Xel-Ha is a heavily advertised tourist attraction targeted more towards families and nearby resort patrons, so the adventure traveler in me felt a bit dirty for even considering a visit.  Once I was there, however, I put that out of mind and had a blast with Zena.  The park is very large and it takes all day to experience everything that Xel-Ha has to offer.  We spent hours snorkling in the lagoon – an experience that is much more comfortable than in the open sea where waves and currents pull you around.

Xel-ha birds

Taking a 30-minute break after eating so we don’t drown.

At one point we each accidentally dropped snorkel gear, which promptly sunk to the bottom of the lagoon.  I was prepared to pay out a $25 fee for each non-returnable item, but after a few deep breaths and several deep dives, I managed to retrieve the gear.

Day 7: Tulum

Tulum is known for its Mayan fortress-city situated on a cliff high above a beautiful white beach.  Tulum was one of the last cities inhabited by the Mayas, and is one of the best preserved Maya coastal sites.  The ruins aren’t very expansive, but they are impressive.

Tulum Ruins

The Temple of the Frescos with El Castillo in the background.

Round trip bus tickets from Playa del Carmen cost around $6 and the trip takes about 1 hour and 20 minutes. It’s best to go early in the morning before the weather gets too hot and before the tourist crowds get too thick.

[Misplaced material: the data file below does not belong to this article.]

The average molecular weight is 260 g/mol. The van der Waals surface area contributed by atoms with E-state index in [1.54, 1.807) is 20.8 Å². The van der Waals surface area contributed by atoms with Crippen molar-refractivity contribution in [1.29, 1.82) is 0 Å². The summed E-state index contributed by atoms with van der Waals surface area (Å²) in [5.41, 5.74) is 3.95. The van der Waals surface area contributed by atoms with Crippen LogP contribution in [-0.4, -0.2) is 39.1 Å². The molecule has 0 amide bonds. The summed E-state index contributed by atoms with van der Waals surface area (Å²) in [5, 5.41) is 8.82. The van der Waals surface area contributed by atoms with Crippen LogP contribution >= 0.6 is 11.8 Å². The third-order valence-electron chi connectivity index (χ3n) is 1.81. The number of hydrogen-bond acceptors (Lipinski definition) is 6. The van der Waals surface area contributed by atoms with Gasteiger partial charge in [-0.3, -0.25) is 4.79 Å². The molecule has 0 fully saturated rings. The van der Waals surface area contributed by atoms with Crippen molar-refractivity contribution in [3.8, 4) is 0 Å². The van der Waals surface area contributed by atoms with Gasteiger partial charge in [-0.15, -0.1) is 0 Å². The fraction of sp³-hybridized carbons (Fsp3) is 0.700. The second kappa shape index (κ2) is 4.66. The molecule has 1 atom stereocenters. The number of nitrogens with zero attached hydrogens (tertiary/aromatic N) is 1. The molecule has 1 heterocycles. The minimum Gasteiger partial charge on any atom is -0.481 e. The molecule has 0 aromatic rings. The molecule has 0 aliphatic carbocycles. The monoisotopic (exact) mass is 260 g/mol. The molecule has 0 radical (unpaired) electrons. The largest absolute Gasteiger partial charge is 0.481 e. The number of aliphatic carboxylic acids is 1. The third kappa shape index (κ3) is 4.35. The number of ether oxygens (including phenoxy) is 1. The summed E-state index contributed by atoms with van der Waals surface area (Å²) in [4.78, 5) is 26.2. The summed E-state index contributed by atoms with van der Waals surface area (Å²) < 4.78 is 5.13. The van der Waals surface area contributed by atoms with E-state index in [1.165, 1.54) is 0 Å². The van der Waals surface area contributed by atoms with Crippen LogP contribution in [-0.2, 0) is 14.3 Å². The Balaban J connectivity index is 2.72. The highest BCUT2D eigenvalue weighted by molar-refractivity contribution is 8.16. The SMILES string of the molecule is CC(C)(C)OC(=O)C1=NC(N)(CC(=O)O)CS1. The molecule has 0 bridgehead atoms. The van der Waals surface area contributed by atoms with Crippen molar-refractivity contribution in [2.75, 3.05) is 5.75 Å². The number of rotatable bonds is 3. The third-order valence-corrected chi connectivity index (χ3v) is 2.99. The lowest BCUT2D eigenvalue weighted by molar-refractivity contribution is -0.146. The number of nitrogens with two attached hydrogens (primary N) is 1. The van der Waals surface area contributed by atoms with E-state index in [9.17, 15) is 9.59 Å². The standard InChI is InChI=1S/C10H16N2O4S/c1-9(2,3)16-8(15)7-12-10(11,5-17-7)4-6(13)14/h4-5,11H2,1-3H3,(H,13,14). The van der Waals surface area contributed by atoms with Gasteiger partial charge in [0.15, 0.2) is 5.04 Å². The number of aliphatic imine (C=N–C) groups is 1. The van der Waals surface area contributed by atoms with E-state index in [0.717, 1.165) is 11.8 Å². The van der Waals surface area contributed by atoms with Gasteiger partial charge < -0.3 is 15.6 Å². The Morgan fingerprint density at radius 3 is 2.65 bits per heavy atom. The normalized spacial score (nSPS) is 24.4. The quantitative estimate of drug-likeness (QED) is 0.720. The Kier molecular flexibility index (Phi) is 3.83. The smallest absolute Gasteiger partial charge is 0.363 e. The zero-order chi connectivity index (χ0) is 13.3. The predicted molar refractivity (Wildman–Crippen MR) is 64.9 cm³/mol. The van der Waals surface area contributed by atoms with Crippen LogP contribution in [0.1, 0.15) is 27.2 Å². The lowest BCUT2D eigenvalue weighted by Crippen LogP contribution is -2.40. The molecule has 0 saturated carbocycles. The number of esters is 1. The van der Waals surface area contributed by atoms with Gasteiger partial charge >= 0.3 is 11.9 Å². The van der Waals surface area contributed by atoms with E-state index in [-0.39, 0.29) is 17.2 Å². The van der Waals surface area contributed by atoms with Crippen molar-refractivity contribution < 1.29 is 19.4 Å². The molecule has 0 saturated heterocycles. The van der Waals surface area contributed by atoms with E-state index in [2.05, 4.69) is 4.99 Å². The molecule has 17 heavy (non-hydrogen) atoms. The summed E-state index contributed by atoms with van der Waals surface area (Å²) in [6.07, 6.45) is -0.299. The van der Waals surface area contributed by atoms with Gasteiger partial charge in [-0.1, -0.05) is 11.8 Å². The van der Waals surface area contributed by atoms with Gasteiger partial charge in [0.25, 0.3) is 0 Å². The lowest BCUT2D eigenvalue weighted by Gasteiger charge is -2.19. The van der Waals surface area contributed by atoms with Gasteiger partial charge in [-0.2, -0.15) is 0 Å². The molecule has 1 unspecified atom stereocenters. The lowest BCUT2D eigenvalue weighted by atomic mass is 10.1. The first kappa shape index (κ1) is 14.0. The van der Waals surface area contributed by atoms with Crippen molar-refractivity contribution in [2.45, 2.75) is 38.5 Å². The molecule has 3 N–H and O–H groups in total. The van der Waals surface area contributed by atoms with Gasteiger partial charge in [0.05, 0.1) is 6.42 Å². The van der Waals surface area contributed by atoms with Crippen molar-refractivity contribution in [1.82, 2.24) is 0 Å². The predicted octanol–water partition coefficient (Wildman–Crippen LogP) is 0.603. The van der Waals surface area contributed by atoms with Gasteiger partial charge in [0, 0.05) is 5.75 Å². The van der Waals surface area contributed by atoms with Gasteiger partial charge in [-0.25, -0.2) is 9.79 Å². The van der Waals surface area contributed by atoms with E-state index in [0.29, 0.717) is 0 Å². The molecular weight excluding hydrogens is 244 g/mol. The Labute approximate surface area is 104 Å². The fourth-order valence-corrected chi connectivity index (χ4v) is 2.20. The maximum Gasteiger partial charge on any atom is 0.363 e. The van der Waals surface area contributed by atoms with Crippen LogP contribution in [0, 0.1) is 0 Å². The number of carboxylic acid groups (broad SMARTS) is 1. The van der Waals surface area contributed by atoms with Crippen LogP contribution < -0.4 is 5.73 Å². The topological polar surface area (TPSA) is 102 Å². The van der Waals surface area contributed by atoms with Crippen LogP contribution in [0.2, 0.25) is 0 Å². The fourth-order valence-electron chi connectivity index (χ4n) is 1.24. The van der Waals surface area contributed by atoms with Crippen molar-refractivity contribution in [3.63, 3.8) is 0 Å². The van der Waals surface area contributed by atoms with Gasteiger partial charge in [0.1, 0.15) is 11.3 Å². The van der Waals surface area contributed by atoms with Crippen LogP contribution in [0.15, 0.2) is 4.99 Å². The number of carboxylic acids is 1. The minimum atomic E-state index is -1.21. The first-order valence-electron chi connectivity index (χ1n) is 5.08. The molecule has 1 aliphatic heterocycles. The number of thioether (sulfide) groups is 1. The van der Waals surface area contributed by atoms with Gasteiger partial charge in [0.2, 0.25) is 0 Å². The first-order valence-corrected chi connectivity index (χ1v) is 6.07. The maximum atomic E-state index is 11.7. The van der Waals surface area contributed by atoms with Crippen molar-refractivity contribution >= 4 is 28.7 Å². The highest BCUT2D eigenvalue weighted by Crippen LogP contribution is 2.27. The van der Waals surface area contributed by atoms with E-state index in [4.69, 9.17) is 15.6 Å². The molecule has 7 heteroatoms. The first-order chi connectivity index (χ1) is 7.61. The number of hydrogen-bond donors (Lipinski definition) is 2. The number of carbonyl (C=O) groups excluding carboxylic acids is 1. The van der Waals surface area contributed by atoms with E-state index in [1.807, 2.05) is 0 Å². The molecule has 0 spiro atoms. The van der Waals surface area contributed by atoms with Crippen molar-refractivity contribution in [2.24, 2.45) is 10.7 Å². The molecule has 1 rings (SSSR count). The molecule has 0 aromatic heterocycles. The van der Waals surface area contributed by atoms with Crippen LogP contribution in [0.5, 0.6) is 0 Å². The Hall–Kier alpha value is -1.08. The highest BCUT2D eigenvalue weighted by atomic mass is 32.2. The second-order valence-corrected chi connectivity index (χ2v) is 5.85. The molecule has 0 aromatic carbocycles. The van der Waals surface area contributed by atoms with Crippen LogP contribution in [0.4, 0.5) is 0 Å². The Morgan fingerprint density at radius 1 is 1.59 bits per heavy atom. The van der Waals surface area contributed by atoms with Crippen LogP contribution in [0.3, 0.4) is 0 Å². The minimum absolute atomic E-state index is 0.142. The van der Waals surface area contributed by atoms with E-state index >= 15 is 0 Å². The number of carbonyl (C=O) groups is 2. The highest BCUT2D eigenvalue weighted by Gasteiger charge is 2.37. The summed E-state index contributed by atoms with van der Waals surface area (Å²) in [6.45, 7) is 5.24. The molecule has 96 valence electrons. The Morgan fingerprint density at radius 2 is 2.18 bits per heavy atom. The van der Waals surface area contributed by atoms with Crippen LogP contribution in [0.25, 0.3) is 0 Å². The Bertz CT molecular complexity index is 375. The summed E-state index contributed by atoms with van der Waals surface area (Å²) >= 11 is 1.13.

Tulum Ruins and Beach

The Temple of the Winds stands vigil over a sea turtle nesting ground.

While you can easily spend an hour or so touring the ruins, it’s worth planning ahead and bringing a swimsuit, towel, and some sunscreen. The beach behind the ruins is amazing! Spend an hour touring the archaeological site and then move on to the warm, turquoise water of the Caribbean. The beach is accessible via steps behind Tulum’s most impressive stone structure, the Castillo.

Tulum Beach

The ruins of Tulum loom over the white sand and turquoise water of the beach below.

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Protecting the Wildlife

A portion of the beach at Tulum between the Temple of the Wind and the Temple of the Descending God is protected for nesting sea turtles and is inaccessible to the public.

Day 8: Back to Cancun

Even after seven packed days throughout the Yucatan, there’s much more to see and do.  For those without additional exploration days, however, the airport in Cancun is only an hour north via the bus ($11 one way).

For those considering a trip to the Yucatan, we suggest you stop considering and just go.  You’ll fall in love with the people, the culture, the food, and the sights.  If you’ve experienced the Yucatan and have additional suggestions or recommended things to do, sound off in the comments below.

Planning a Trip to the Yucatan?

 Ready to fly to Cancun? Check out cheap flights here.
 Make sure you have travel insurance. For short term trips we recommend World Nomads. For long term travel, check out Allianz.
 Looking for a place to stay? We recommend Hotel Zaci in Valladolid,  Hotel Julamis in Merida, and El Acuario Hotel in Playa del Carmen.
 Planning your trip? Pick up the Lonely Planet guidebook for Cancun, Cozumel and the Yucatan.